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My guess is that the private sector jobs (the ADP number) will be in the 50K range while the overall economy will be 20K to 25K max.
As I admitted in this post from yesterday (July 7), I was off fairly badly on my prediction for the ADP number. Unfortunately for the economy, I was a hell of a lot more accurate on the BLS number than the supposed expert economists (via Reuters):
U.S. employment growth ground to a halt in June, with employers hiring the fewest number of workers in nine months, dampening hopes the economy was on the cusp of regaining momentum after stumbling in recent months.
Nonfarm payrolls rose only 18,000, the weakest reading since September, the Labor Department said on Friday, well below economists’ expectations for a 90,000 rise.
Many economists raised their forecasts on Thursday after a stronger-than-expected reading on U.S. private hiring from payrolls processor ADP, and they expected gains of anywhere between 125,000 and 175,000.
The unemployment rate climbed to 9.2 percent, the highest since December, from 9.1 percent in May.
But don’t get duped into thinking that Thursday’s stronger-than-expected ADP private payrolls number, as well as some solid data about the manufacturing sector in the past week, is a sign that the economy is back on solid footing either.
At his “Twitter Town Hall” Tuesday, President Obama continued to paint his theme that the jobs are being created in his response to a tweet/question from Speaker of the House John Boehner:
THE PRESIDENT: — John obviously needs to work on his typing skills. (Laughter.) Well, look, obviously John is the Speaker of the House, he’s a Republican, and so this is a slightly skewed question. (Laughter.) But what he’s right about is that we have not seen fast enough job growth relative to the need. I mean, we lost, as I said, 4 million jobs before I took office, before I was sworn in. About 4 million jobs were lost in the few months right after I took office before our economic policies had a chance to take any effect.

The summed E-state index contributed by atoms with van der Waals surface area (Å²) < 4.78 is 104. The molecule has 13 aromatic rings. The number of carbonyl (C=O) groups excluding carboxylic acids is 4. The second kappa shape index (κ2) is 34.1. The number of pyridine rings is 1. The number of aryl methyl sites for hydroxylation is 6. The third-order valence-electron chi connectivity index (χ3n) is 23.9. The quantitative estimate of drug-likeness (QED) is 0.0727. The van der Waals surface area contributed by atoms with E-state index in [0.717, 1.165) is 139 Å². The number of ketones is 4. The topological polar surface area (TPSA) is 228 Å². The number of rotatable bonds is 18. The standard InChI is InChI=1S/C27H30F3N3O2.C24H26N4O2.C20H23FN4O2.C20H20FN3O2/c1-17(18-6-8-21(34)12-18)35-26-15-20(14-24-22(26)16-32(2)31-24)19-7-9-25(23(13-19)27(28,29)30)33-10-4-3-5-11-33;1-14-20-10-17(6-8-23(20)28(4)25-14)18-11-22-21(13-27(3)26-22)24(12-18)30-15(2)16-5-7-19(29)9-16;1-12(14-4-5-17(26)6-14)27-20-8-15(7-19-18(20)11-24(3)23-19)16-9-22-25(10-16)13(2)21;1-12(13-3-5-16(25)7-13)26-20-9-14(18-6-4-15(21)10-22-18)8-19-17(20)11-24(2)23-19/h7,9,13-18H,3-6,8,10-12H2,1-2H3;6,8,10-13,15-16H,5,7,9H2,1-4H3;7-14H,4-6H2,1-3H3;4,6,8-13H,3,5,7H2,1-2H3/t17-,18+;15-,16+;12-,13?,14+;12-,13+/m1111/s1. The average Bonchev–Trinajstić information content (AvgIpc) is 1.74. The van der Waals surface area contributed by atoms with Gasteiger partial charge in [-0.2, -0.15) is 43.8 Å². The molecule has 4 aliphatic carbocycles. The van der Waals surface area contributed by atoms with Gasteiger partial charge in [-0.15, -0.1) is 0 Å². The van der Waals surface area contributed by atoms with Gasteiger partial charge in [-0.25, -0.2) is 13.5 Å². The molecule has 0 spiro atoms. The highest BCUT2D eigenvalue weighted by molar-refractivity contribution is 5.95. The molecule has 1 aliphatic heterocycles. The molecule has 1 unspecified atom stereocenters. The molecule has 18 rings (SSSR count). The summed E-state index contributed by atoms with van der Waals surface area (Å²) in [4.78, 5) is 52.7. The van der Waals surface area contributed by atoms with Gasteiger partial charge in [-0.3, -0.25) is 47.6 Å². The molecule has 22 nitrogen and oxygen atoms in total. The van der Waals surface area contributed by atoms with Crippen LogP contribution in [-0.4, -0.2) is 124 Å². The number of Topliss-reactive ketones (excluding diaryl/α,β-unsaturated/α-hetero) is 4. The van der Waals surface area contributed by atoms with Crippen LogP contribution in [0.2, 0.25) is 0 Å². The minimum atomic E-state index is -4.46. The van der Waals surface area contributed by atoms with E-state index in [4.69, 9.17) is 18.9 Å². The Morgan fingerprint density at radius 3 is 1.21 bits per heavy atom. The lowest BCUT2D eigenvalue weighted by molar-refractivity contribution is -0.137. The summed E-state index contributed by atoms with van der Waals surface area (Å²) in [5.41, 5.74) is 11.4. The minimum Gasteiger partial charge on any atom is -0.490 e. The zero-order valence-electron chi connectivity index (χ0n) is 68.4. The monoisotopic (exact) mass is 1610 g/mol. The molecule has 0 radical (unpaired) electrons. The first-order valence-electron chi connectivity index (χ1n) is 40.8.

And over the last 15 months, we’ve actually seen two million jobs created in the private sector. And so we’re each month seeing growth in jobs, But when you’ve got a 8 million dollar — 8-million-job hole and you’re only filling it 100,000-200,000 jobs at a time each month, obviously that’s way too long for a lot of folks who are still out of work.
There are a couple of things that we can continue to do. I actually worked with Speaker Boehner to pass a payroll tax cut in December that put an extra $1,000 in the pockets of almost every single American. That means they’re spending money. That means that businesses have customers. And that has helped improve overall growth.
Uh Mr. President? The economy does in fact include both public and private sectors. Using June as an example, it doesn’t really help much when the private sector creates 157K jobs in a month but the public sector cuts 139K jobs. As I noted in this post yesterday, everything is interconnected and none of the pieces of the economy operate in a vacuum. And as for the “…payroll tax cut in December that put an extra $1,000 in the pockets of almost every single American?” That “…almost every single American…” does not include the millions of people who are and have been unemployed. Roughly 14M or more. It also does not include all the people who are now “independent contractors” or “self-employed” who are not counted in the official unemployed ranks but are struggling to find work of any sort nor does it likely include many of the people who are underemployed. When you add all these folks together, you are approaching 30M people or more is my guess. Which is nearly 10% of the total population of the United States.
Reuters had this article yesterday on the “99′ers” – people who have exhausted up to 99 weeks of unemployment compensation and are still struggling to find employment:
Unlike in much of Europe, the safety net of the U.S. welfare system times out for the long-term unemployed. The federal government and many states have provided extra help for those caught up in the worst labor market in decades but the U.S. debt crisis rules out further extension of the programs.
Coyne is typical of many middle-class Americans now struggling to get by.
She used to earn $70,000 a year as an administrative assistant until her firm began to downsize and left Coyne among the growing number of Americans struggling to live on unemployment benefits, and eventually on minimal food aid.
Now Washington is considering cuts to social welfare programs to shrink a swelling budget deficit.
It may not only be Americans like Coyne who feel the pain. Some economists say the cuts could make it even harder to shrink long-term unemployment that damages the wider economy by dampening consumer demand and lowering output.
My bold. There it is once again. There is no demand for goods and services. While I see articles frequently claiming that there’s a “new normal” on unemployment due to “structural changes,” that does not explain all the recent college grads struggling to find jobs.
Unfortunately for millions of us, nothing seems to be penetrating the Beltway Bubble and the consciousness of the (un)representative elected officials.
And because I can:
Cross posted from Just A Small Town Country Boy